Tis the season to soak up some sun by the pool or on the beach, or perhaps the golf course. For others, enjoying an after-work neighborhood stroll is the ideal way to clear away the distractions and noise of the day. Others still, will mow their lawns at this more convenient time of day, giving little thought to the West Nile virus (WNV)-carrying mosquitoes hovering nearby and their potentially life-threatening infecting bites.
The transmission of the West Nile virus is through the bite of an infected female mosquito, as only the females feed on blood. The CDC, The Centers for Disease Control and Prevention, reported that in 2012, there were 5,674 reported human cases of West Nile Virus leading to 286 deaths.”
Prevention is paramount and taking a few extra minutes to coat oneself with a DEET- fortified mosquito repellent can be the difference between remaining out of harm’s way and contracting a mosquito-borne disease like WNV. “When shopping for an insect repellent always look for one that has the ‘EPA Registered Product’ distinction,” said Nancy Troyano, Training Manager and Entomologist at Rentokil (Ehrlich).
Troyano also added that the ‘EPA Registered Product’ distinction indicates that the repellent was mixed in a certain manner whereas other repellents are not, which oftentimes leads to products that are far less effective. Some other, less invasive symptoms of West Nile virus are: fatigue, fever, nausea, rashes, headaches, vomiting, muscle pain or aches and anorexia.
Troyano also explained that a repellent with a 25% DEET rating on the spray canister, indicates a 2 hour barrier of protection against mosquitoes. In other words, it needs to be re-applied after the two hour limit has passed.
DEET (chemical name, N,N-diethyl-meta-toluamide) is the active ingredient in many insect repellent products. It is used to repel biting insects, namely ticks that may carry Lyme disease and mosquitoes carrying West Nile virus. DEET was developed by the U.S. Army in 1946, and registered for use by the general public in 1957.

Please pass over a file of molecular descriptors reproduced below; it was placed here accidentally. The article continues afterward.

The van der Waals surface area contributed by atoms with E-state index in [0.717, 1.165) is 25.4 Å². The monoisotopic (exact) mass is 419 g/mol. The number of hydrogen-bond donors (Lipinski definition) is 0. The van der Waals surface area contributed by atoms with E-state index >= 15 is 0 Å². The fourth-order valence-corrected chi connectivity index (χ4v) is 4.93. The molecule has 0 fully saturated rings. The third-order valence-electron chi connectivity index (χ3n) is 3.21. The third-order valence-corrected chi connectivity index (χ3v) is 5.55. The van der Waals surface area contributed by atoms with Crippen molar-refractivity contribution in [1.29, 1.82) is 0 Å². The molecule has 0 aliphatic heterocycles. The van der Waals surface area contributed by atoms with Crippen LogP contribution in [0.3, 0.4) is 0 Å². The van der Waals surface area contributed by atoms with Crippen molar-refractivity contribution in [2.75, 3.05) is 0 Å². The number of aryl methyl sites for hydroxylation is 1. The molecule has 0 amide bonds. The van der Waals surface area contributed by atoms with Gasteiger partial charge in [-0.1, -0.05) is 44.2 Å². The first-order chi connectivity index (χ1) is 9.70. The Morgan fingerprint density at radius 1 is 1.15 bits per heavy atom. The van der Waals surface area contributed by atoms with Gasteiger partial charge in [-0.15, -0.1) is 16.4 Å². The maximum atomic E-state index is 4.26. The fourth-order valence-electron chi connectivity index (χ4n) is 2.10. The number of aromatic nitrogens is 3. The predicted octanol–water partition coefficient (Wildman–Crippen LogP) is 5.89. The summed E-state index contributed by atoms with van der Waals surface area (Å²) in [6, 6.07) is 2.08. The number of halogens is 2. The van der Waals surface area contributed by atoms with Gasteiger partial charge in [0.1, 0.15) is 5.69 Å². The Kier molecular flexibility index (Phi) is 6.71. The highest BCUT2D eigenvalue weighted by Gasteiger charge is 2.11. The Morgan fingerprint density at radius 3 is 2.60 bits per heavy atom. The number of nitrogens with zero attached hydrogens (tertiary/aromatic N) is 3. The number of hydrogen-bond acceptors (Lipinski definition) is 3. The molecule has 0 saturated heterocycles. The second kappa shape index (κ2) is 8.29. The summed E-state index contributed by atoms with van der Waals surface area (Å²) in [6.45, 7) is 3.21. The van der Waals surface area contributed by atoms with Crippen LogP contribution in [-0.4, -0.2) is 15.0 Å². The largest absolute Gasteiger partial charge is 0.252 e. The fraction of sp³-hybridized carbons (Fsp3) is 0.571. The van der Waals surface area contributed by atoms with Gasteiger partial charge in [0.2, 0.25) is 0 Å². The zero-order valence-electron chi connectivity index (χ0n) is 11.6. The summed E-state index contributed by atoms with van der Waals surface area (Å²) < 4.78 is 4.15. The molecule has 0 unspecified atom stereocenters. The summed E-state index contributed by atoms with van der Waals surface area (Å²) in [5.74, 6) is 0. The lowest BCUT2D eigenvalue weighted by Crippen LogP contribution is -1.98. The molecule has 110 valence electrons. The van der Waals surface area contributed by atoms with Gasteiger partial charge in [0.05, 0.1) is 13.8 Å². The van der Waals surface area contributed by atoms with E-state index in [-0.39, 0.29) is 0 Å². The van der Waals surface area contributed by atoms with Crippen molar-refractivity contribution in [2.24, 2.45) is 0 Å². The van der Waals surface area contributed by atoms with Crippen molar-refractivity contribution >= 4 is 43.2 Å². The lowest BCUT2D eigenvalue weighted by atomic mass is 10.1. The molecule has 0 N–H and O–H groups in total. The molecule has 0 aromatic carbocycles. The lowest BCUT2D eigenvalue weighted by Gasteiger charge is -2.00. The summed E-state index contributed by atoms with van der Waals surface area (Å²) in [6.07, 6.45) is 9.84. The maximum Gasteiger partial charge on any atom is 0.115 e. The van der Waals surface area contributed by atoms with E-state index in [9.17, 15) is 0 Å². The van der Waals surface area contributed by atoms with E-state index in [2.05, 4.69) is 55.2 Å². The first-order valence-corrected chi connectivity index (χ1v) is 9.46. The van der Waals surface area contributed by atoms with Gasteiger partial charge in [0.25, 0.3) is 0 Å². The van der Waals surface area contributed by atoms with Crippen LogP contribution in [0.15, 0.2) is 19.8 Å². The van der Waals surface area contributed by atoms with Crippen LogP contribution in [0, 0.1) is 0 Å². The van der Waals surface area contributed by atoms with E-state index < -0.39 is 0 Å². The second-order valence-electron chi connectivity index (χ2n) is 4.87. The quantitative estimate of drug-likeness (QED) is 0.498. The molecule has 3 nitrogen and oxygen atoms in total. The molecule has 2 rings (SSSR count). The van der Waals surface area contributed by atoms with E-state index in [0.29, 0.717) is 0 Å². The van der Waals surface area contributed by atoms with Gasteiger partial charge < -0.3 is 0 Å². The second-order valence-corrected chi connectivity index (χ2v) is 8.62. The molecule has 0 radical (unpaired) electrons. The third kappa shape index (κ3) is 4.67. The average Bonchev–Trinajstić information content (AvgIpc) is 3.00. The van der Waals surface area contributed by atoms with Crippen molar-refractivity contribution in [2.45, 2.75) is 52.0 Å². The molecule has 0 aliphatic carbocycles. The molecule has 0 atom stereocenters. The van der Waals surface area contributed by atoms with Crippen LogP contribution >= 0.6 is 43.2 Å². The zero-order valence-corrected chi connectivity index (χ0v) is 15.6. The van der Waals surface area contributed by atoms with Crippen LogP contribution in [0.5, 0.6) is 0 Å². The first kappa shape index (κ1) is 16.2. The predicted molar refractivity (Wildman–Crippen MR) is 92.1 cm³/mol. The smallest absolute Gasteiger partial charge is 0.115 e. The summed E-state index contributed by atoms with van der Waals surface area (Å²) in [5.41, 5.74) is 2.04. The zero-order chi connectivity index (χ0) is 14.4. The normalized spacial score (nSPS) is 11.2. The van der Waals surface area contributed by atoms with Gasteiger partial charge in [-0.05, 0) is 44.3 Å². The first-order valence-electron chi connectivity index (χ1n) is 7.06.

Some other ways of limiting mosquito populations are to avoid areas where mosquitoes are more likely to congregate, such as areas with dense vegetation, wearing light-colored long sleeves and pants if spending time outside during hours from dusk until dawn, drain any standing water from buckets, flower pots, and barrels. Change the water in pet bowls, drill holes in tire swings so that water drains out. Install or repair window screens.
The West Nile virus was first detected in New York in 1999 and in Pennsylvania the following year. Dr. David J. Dausey, chair of the public health department at Mercyhurst University in Erie, Pa. and director of the Mercyhurst Institute for Public Health, told CBSNews.com in 2012 that “higher temperatures and fluctuations between rainfall and drought provide ideal conditions that have biological impact on mosquitoes, thereby increasing the chances of a West Nile outbreak.”
The Dallas Morning News reported the first WNV case of 2013 in late May but noted that “About 80 percent of those infected will have no noticeable symptoms; about 20 percent will have a fever, headache or chills and about 1 in 150 people will suffer more severe symptoms.” The mosquito virus can cause meningitis, encephalitis and a polio-like paralysis. People infected with the West Nile virus typically exhibit symptoms between 3 and 14 days. People who are at higher risk are generally people over the age of 50.
The best form of prevention is avoidance of high mosquito areas and times of the day in which West Nile virus infected mosquitoes thrive: dusk until dawn. There’s a lot that we can do regarding prevention. An ounce of prevention just might save a life.